Mythical archetypes and molecular science find common ground in the work of Inna Timokhina, an artist-scientist with Siberian gypsy roots. She received formal education in visual arts in Russia and a Ph.D. in Molecular Biology from Cornell University. Inna’s art explores the hidden patterns and energies behind our familiar world, emerging from the viewpoints of microscopic and molecular images of life and from esoteric dreamworlds of the deep psyche. she has been featured at events including Florence Biennale (2013); London Biennale (2013), Chianciano Biennale (2013), Art Monaco (2013 and 2014); and exhibits at galleries in Paris, French Riviera, Chelsea (New York), Ibiza, Red Dot Art Fair (Art Basel Miami week) and a solo exhibit at the Museum of Russian Art (USA).
A: You describe your work as “phantasmagoric dreamworld images” please tell me more about this inspiration.
IT: Using inspiration from my work as a molecular biologist, my paintings depict unusual and dream-like scenes that appear to be in flux and evolving in unexpected and fantastic ways. As my collector noted: “Depending on the mood and the viewpoint of the viewer, Inka’s paintings can trigger different and changing imaginations and emotions”. The energetic aspects of my art, sometimes enhanced with actual light sources and at other times mimicking an “infrared” point of view, like in night vision, contribute to this effect. This alternative interpretation of familiar images has created the notion of “phantasmagoric dreamworld images” that I have also heard from viewers.
A:What has your background in molecular biology meant to you as an artist?
IT: As a scientist, I studied molecular mechanisms of cellular function and worked a lot with microscopic images of living cells and tissues, which represented either healthy or disease conditions. One focus was on energy metabolism, and that work involved measuring energy levels and flow in cells. Having been working on these molecular events and images of living cells, and their energy dynamic, for over 15 years of my life, now as an artist I tend to see the physical world around me as an interplay of energy fields, both synergistic and opposing to each other.
A: How do you balance both your scientific and artistic work?
IT: As a scientist I am mainly involved in entrepreneurial and consulting work, which requires a certain degree of creativity and flexibility. Sometimes I get artistic inspiration from my scientific projects, e.g. “Sensation” was inspired by a scientific project involving sensory biology. My scientific projects can also benefit from my artistic work, e.g. I got an introduction to the Russian entrepreneurial community as a consequence of having a solo exhibition at the Museum of Russian Art in the US. Switching between art and science allows me to take a fresh look at my artistic techniques, and try different approaches. But it is undoubtedly challenging, since both science and art require extreme concentration.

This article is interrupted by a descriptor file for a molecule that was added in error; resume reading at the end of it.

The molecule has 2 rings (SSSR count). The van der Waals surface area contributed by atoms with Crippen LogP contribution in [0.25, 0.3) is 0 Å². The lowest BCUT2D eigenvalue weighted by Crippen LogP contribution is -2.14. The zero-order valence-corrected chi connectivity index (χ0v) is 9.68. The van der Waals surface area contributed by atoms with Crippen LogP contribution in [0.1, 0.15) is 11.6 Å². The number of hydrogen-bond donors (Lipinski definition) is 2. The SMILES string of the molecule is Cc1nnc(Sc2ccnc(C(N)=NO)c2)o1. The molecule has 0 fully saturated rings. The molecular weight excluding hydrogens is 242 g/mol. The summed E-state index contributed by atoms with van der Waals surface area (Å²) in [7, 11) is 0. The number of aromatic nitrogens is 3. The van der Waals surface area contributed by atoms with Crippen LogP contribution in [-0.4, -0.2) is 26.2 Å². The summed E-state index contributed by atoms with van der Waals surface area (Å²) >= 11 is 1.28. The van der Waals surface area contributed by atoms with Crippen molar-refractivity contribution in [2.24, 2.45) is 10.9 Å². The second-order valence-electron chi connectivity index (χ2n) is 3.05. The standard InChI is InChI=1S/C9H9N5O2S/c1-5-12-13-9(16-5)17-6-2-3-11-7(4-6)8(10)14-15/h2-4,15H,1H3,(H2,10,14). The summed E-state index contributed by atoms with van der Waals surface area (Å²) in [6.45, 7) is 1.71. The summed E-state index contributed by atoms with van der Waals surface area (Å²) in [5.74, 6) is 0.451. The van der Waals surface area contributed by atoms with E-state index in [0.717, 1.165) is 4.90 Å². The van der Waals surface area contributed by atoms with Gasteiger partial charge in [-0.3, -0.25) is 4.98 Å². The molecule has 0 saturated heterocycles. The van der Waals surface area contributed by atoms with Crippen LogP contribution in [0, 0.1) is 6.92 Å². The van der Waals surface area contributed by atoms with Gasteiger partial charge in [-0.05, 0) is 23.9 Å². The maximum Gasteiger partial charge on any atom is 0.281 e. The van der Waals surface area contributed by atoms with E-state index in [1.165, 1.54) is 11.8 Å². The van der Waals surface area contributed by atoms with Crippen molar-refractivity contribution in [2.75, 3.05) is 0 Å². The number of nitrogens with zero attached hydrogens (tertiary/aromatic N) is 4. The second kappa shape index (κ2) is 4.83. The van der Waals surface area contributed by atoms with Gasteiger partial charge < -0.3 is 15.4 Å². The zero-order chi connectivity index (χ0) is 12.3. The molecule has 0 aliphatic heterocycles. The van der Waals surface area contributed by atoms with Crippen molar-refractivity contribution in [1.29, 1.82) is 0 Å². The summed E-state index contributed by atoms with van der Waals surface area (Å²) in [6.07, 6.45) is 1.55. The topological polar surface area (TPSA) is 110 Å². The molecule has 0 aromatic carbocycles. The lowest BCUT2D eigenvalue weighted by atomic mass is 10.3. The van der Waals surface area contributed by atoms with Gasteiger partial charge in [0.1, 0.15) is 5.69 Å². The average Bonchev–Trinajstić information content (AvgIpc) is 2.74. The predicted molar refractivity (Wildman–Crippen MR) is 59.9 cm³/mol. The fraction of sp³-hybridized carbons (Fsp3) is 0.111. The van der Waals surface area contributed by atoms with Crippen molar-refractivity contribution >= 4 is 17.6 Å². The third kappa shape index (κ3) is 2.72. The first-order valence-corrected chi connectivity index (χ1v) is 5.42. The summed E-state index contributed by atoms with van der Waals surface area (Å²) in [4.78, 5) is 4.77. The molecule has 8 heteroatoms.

A: Your early influences came from Japanese ink paintings, how does this reflect in your work?
IT: As a child, I was very impressed by a book called Possessed by Art about the 18th century Japanese artist, Katsushika Hokusai. The book was a gift of my first piano teacher when I was 6. I was amused that Hokusai used to practice drawing a flower or an insect hundreds of times in a single movement of a brush stroke. To master such a technique requires a very high level of precision and commitment, since one cannot easily correct mistakes when painting with inks. I also attempt to paint with inks with precise brush strokes and lines, which usually requires a great deal of thinking and visualization beforehand.
A:Where do you see yourself in the future?
IT: In the future I would like to continue to increase the exposure of my art in order to reach a broader audience. I also hope to increase recognition of the beneficial effects art can have. In my art I try to transport the viewer into a realm of pleasant dreamworlds to help reduce stresses of our modern life via harmony of colors and energy patterns. Would you like to step into “Ibiza Dream”? Also, I am currently creating a new collection of artworks, dedicated to music. In this series I will explore even further the significance of rhythmic energy patterns in my art.
To see more of Inna Timokhina’s work please go to www.inkagallery.com
her work can also bee seen at the following upcoming events:
JAZZ a Nice Group exhibition dedicated to Jazz. 8 July- 31 July 2014; Galleria Monteoliveto, 5 rue du Lycee, 06000 Nice, France.
La 7eme ART Group exhibition dedicated to the Cinema – during de Festival di Cannes. 14 May – 25 May 2014; Galleria Monteoliveto, 5 rue du Lycee, 06000 Nice, France.
Art Monaco, 24-27 April 2014; Grimaldi Forum, 10 Avenue Princess Grace, Monaco 98000. RED AND WHITE, the colors of Montecarlo.
To see her listing in the Artists’ Directory in Aesthetica Magazine issue 58 pick up a copy at www.aestheticamagazine.com/shop
1.Pearls of Passion (2014). Ink, acrylic and LED lights on canvas. 28”H x 22”W
2. Birds of ParadEyes (2011). Ink and acrylic on canvas. 22” H x 28” W